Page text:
For a bit of graphical insight into the connection between slope and multiplier, consider the Keynesian aggregate expenditures model presented in the exhibit to the right. This diagram displays an initial equilibrium of $12 trillion found at the intersection of the aggregate expenditures line and the 45degree line. The slope of the aggregate expenditures line is equal to 0.75, which is the marginal propensity to consume in this simple example but it could be based on any number of induced activities.
 An investment injection of $1 trillion shifts the aggregate expenditures line higher, triggering the multiplier process and a generating a new equilibrium at $16 trillion. Click the [Inject Investment] button to illustrate this.
 The $4 trillion change in aggregate production is four times the initial change in investment. The multiplier has a value of 4 because the slope of the aggregate expenditures line is 0.75.
The change in aggregate expenditures and the multiplier depend on the slope of the aggregate expenditures line. What might happen if the slope of the aggregate expenditures line decreases to 0.5. Click the [Flatter Line] to display this new aggregate expenditures line. Note that this new line intersects the 45degree line at the initial $12 trillion equilibrium level of production. This makes it possible to compare the two aggregate expenditures lines.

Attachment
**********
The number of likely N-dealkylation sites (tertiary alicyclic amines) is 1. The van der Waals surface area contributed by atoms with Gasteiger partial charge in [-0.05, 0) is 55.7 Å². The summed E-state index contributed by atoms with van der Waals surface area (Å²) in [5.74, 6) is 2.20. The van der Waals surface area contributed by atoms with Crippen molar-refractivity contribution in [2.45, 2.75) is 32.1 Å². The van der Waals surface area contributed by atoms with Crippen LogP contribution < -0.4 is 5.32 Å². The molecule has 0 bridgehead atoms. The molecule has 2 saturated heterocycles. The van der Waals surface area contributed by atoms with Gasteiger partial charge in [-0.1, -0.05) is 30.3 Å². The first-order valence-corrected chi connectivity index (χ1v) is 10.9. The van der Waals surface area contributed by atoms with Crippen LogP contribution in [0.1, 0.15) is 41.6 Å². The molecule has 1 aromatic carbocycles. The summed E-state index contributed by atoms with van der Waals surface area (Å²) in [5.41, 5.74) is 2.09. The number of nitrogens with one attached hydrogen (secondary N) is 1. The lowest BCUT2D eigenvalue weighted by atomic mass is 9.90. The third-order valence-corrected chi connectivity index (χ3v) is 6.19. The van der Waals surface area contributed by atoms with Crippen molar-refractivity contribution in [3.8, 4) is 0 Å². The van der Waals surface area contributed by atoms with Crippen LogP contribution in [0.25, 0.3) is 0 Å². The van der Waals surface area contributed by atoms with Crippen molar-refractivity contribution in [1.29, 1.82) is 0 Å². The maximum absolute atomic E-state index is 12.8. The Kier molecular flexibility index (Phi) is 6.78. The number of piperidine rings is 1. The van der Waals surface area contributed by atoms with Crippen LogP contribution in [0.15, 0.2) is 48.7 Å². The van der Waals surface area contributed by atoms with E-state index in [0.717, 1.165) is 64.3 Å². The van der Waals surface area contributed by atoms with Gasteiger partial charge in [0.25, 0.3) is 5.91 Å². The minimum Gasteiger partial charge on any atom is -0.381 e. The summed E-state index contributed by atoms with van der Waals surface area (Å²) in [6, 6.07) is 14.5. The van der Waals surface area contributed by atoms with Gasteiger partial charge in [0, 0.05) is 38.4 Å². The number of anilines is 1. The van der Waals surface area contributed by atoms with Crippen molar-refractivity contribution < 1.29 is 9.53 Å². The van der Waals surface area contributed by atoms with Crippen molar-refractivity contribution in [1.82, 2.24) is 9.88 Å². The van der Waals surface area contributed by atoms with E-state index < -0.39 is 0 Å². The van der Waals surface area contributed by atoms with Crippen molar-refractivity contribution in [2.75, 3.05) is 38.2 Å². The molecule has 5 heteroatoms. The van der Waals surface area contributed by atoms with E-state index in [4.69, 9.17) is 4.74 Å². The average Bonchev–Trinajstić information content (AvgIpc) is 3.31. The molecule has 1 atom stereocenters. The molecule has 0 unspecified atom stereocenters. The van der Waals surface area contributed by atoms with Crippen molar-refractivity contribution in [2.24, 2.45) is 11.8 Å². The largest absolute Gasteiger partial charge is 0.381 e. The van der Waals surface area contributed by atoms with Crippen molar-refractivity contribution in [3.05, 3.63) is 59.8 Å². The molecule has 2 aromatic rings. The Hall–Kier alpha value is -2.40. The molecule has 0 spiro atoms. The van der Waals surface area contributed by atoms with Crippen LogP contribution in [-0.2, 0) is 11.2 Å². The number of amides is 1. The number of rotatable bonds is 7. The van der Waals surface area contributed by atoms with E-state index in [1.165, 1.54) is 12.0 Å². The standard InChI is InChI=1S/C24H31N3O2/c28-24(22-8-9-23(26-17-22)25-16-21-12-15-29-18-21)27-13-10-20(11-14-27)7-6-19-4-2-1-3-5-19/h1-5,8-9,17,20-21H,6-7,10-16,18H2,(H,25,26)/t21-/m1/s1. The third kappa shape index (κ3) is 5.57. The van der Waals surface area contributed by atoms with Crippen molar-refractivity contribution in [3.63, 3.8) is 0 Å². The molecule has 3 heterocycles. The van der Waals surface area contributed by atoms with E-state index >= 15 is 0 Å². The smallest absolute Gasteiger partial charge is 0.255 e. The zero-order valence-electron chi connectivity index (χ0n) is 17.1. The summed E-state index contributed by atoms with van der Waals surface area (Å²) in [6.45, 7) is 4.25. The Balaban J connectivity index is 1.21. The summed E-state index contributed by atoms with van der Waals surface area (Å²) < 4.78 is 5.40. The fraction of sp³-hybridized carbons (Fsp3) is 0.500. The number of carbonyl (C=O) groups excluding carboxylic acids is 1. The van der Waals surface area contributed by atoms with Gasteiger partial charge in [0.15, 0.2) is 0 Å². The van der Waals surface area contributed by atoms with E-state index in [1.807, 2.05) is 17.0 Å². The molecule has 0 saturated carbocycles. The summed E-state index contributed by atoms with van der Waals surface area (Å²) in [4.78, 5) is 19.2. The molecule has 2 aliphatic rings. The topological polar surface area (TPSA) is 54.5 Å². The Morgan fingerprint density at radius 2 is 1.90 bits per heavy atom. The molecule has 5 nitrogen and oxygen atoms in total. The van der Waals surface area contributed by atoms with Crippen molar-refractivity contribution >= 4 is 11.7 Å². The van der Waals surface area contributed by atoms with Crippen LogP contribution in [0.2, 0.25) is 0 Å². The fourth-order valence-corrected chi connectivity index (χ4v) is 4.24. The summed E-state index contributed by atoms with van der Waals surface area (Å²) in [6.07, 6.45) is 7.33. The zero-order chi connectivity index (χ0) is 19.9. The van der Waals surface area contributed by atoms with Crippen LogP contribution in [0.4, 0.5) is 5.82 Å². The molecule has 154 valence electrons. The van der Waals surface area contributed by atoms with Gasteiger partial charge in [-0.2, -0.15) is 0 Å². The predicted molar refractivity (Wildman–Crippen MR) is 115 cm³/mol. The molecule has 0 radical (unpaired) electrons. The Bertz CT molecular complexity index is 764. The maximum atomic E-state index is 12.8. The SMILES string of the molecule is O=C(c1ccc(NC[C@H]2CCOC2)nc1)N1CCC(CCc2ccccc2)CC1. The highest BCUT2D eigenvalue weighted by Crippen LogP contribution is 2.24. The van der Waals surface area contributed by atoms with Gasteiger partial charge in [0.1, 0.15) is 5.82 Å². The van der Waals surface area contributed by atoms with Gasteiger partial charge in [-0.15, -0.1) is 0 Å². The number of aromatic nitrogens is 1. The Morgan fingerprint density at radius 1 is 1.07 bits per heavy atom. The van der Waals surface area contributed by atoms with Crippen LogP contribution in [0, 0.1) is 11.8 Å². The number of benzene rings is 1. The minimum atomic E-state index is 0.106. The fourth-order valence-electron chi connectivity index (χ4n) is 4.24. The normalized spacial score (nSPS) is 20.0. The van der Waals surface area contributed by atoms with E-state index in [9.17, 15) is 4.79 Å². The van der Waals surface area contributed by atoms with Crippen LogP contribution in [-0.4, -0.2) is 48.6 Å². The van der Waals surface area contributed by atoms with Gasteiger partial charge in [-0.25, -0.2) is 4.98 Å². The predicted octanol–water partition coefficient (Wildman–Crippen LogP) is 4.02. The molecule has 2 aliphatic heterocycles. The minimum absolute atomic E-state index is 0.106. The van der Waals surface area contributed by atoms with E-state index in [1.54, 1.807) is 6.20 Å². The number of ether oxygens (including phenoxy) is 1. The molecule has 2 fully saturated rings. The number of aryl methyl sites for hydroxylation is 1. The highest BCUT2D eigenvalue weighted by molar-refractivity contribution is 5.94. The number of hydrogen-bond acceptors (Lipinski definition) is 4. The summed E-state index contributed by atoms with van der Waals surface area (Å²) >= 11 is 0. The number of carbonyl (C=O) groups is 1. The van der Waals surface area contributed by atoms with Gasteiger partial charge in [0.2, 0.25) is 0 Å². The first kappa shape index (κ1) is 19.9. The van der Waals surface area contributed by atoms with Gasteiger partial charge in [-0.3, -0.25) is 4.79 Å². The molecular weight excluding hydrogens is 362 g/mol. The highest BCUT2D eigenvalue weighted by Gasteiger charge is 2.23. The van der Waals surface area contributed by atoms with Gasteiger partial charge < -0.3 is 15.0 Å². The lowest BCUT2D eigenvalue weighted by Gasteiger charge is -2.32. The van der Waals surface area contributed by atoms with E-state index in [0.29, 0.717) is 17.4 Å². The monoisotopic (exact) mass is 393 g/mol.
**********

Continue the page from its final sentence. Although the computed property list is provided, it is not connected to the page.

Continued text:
Now consider the multiplier process triggered by a $1 trillion injection with this steeper aggregate expenditures line. Click the [Inject Again] button. You should now see that the new flatter aggregate expenditures line shifts vertically by the same amount as the original, flatter line.
 However, the resulting equilibrium level is different. The intersection between the new aggregate expenditures line and the 45degree line results in an equilibrium level of aggregate production of $14 trillion rather than $16 trillion.
 The change in aggregate production is now $2 trillion, half as much as the original multiplier change of $4 trillion. This change in production is two times the initial change in investment, giving a multiplier of 2. This multiplier value can also be found by plugging 0.5 into the formula presented above.
The key conclusion is that the slope of the aggregate expenditures line determines the size of the multiplier. A flatter slope means a smaller multiplier. A steeper slope means a larger multiplier. However, the slope of the aggregate expenditures line is based on all induced factors. If investment and government purchases are induced in addition to consumption, then the slope is steeper and the multiplier is bigger. If taxes and imports are also induced, then the slope is flatter and the multiplier is smaller.
Recommended Citation:MULTIPLIER, SLOPE OF AGGREGATE EXPENDITURES LINE, AmosWEB Encyclonomic WEB*pedia, http://www.AmosWEB.com, AmosWEB LLC, 20002018. [Accessed: March 21, 2018]. Check Out These Related Terms...           Or For A Little Background...            And For Further Study...